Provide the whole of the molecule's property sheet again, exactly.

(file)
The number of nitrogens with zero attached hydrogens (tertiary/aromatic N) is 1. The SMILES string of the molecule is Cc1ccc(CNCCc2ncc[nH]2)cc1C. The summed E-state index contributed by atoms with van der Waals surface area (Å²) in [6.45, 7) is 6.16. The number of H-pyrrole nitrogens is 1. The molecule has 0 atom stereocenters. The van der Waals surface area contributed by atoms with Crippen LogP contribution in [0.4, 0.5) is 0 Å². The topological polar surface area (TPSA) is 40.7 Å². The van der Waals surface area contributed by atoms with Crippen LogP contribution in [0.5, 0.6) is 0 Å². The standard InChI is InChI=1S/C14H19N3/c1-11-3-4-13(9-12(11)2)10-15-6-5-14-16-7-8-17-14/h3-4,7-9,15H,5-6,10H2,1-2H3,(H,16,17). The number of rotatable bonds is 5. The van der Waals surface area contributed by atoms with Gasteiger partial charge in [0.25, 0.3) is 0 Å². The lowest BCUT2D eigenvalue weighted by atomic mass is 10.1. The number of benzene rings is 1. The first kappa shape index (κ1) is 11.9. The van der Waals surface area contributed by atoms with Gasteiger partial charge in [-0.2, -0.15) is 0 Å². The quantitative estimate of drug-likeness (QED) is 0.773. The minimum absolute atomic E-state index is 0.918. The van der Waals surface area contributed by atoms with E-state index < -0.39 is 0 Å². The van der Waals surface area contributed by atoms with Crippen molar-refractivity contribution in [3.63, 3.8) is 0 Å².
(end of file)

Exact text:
The number of nitrogens with zero attached hydrogens (tertiary/aromatic N) is 1. The SMILES string of the molecule is Cc1ccc(CNCCc2ncc[nH]2)cc1C. The summed E-state index contributed by atoms with van der Waals surface area (Å²) in [6.45, 7) is 6.16. The number of H-pyrrole nitrogens is 1. The molecule has 0 atom stereocenters. The van der Waals surface area contributed by atoms with Crippen LogP contribution in [0.4, 0.5) is 0 Å². The topological polar surface area (TPSA) is 40.7 Å². The van der Waals surface area contributed by atoms with Crippen LogP contribution in [0.5, 0.6) is 0 Å². The standard InChI is InChI=1S/C14H19N3/c1-11-3-4-13(9-12(11)2)10-15-6-5-14-16-7-8-17-14/h3-4,7-9,15H,5-6,10H2,1-2H3,(H,16,17). The number of rotatable bonds is 5. The van der Waals surface area contributed by atoms with Gasteiger partial charge in [0.25, 0.3) is 0 Å². The lowest BCUT2D eigenvalue weighted by atomic mass is 10.1. The number of benzene rings is 1. The first kappa shape index (κ1) is 11.9. The van der Waals surface area contributed by atoms with Gasteiger partial charge in [-0.2, -0.15) is 0 Å². The quantitative estimate of drug-likeness (QED) is 0.773. The minimum absolute atomic E-state index is 0.918. The van der Waals surface area contributed by atoms with E-state index < -0.39 is 0 Å². The van der Waals surface area contributed by atoms with Crippen molar-refractivity contribution in [3.63, 3.8) is 0 Å².